In a limited study, the Government Accountability Office said that paid tax-return preparers at 19 chain operations returned less-than-stellar service.

The GAO has asked the Internal Revenue Service to conduct further research after looking into the characteristics of tax returns most often completed by paid preparers; what government regulations exist for paid preparers; and what specific issues taxpayers might encounter in using paid preparers.

The report says that according to the most recent reliable data, about 56 percent of all the individual tax returns filed for tax year 2002 used a paid preparer, with higher paid preparer usage among taxpayers with more complicated returns, such as those claiming the earned income credit.

As part of the study, staffers posed as taxpayers and asked preparers in a major metropolitan area to prepare federal tax returns under one of two scenarios. No law firms, CPA firms or single-office tax return preparation businesses were involved.

Among the problems:

  • Unwarranted extra refunds of up to almost $2,000 were calculated in five instances;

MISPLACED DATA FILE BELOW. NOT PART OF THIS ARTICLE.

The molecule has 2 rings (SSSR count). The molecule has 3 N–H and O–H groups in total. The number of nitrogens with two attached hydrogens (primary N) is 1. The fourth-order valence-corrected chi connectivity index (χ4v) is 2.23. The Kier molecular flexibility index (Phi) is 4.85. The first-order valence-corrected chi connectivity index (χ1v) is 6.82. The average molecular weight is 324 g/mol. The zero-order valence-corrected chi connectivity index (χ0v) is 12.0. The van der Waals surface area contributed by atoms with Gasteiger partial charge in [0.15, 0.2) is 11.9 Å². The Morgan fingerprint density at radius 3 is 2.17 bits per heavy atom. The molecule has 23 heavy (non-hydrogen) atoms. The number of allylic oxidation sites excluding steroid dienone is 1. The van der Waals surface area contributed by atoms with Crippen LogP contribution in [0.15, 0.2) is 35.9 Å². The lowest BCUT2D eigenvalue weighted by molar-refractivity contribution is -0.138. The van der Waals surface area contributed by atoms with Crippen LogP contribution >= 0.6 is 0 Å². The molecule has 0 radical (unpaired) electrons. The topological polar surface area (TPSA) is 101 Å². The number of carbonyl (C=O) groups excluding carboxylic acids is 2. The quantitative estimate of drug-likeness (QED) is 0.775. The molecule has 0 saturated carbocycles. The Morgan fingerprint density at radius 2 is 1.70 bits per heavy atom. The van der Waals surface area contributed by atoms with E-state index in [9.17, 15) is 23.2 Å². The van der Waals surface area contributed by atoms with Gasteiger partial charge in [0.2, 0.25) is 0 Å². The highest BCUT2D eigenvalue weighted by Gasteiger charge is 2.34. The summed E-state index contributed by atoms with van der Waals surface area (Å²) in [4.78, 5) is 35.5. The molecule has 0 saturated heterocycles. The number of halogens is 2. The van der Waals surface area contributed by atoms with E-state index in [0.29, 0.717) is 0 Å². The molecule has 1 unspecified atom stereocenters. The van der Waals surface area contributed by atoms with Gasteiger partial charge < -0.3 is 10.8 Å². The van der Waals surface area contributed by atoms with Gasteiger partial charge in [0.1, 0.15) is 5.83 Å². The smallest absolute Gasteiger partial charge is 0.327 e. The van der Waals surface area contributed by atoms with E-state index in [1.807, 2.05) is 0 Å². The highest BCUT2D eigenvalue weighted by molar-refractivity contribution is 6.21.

• In two cases, taxpayers lost out on over $1,500;
  • Business income was not reported in 10 of 19 cases;
  • An ineligible child was claimed for the earned income credit in five out of 10 applicable cases;
  • Preparers failed to take the most advantageous post-secondary education tax benefit in three out of nine applicable cases; and,
  • Preparers failed to itemize deductions, or failed to claim all available deductions, in seven out of nine applicable cases.

After reviewing the GAO's findings, IRS officials said that many of the preparers would have been subject to penalties for such things as negligence and willful or reckless disregard of tax rules.The full report is available at www.gao.gov/new.items/d06563t.pdf.

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